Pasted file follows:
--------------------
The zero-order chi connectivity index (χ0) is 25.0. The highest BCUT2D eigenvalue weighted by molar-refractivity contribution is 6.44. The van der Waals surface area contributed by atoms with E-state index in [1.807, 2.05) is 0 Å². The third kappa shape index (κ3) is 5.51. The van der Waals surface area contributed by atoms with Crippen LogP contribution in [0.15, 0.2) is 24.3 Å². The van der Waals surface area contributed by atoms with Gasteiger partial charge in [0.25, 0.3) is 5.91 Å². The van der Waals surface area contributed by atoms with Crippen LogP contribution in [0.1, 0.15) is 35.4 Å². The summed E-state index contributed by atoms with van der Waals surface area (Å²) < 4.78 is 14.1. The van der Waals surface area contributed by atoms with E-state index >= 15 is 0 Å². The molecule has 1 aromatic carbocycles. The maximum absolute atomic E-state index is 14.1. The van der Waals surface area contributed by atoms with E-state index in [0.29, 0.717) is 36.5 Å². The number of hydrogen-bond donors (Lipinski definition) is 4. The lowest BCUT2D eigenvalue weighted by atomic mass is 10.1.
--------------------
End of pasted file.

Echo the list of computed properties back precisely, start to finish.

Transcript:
The zero-order chi connectivity index (χ0) is 25.0. The highest BCUT2D eigenvalue weighted by molar-refractivity contribution is 6.44. The van der Waals surface area contributed by atoms with E-state index in [1.807, 2.05) is 0 Å². The third kappa shape index (κ3) is 5.51. The van der Waals surface area contributed by atoms with Crippen LogP contribution in [0.15, 0.2) is 24.3 Å². The van der Waals surface area contributed by atoms with Gasteiger partial charge in [0.25, 0.3) is 5.91 Å². The van der Waals surface area contributed by atoms with Crippen LogP contribution in [0.1, 0.15) is 35.4 Å². The summed E-state index contributed by atoms with van der Waals surface area (Å²) < 4.78 is 14.1. The van der Waals surface area contributed by atoms with E-state index >= 15 is 0 Å². The molecule has 1 aromatic carbocycles. The maximum absolute atomic E-state index is 14.1. The van der Waals surface area contributed by atoms with E-state index in [0.29, 0.717) is 36.5 Å². The number of hydrogen-bond donors (Lipinski definition) is 4. The lowest BCUT2D eigenvalue weighted by atomic mass is 10.1.